DENVER -- A Christian from Denver was awarded $146,269 for standing up for Christian values as he won the legal battle against AT&T Broadband, where he was fired for refusing to sign the agreement three years ago.
AT&T Broadband, after bought by Comcast Corp., required their employees to sign the agreement which says to “value” the behavior and beliefs of others, including homosexuals, which Buonanno saw it as violating his own Christian beliefs.
Immediately Albert A. Buonanno, 47, sued AT&T Broadband Buonanno for violating Title VII of the 1964 Civil Rights Act, which protects employees from discrimination based on race, sex, religious beliefs, national ancestry or color.
Buonanno said he could tolerate other beliefs that are against Christian values but not value them.
"As a Christian, I love and appreciate all people regardless of their lifestyle," Buonanno said Monday. "But I cannot value homosexuality and any different religious beliefs. That was one of my concerns."
Buonanno added, "I think AT&T should be able to expect certain behavior from people but not force their beliefs on people."
The Rutherford Institute, a Charlottesville, Va.-based nonprofit Christian civil liberties group that filed the lawsuit on behalf of Buonanno, called the issue "more than an objection to homosexuality."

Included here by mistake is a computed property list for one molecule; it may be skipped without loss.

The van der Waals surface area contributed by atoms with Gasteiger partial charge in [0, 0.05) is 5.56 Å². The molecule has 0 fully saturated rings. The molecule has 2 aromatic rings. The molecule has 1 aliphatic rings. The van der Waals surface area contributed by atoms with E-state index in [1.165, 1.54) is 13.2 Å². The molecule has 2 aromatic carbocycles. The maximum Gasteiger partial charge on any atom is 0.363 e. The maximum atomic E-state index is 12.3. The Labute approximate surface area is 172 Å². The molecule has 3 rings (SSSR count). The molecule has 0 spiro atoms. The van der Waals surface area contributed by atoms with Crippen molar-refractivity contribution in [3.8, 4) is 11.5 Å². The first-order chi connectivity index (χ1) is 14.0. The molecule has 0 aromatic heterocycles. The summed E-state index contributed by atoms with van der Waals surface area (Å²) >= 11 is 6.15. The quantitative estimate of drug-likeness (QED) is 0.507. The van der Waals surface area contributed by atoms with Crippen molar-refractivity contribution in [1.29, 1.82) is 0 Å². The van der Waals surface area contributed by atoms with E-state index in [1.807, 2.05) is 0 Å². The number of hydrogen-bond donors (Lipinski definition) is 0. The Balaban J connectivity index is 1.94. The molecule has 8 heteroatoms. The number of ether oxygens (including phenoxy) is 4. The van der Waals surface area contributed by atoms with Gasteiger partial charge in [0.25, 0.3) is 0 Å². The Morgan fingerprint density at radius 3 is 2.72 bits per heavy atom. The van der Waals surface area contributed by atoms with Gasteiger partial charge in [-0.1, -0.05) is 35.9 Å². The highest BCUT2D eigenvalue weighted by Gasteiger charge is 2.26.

“It concerns the freedom of conscience—the right of individuals to object to something they believe is wrong, especially when it contradicts their religious beliefs, whether it is war, abortion, homosexuality or a number of other issues. Employees shouldn't be forced to forswear their religious values in the name of tolerance, ” stated John W. Whitehead, president of The Rutherford Institute. “This was just one case among many in which employees continue to be wrongfully denied accommodation and the right to freedom of conscience because of their religious beliefs—rights guaranteed both under federal law and under the First Amendment to the U.S. Constitution.”
Judge Marcia Krieger ruled in favor of Buonanno on Friday and awarded him payment from AT&T Broadband for his lost wages, lost 401(k) contributions, emotional distress and interest.
"The court accepts AT&T's contention that allowing employees to strike piecemeal portions of the handbook of certification could pose an undue hardship on its business, making the uniform application of company policies much more difficult," Krieger wrote.
"Nevertheless, had AT&T gathered more information about Buonanno's concerns before terminating his employment, it may have discovered that ... it was possible to relieve that conflict with a reasonable accommodation."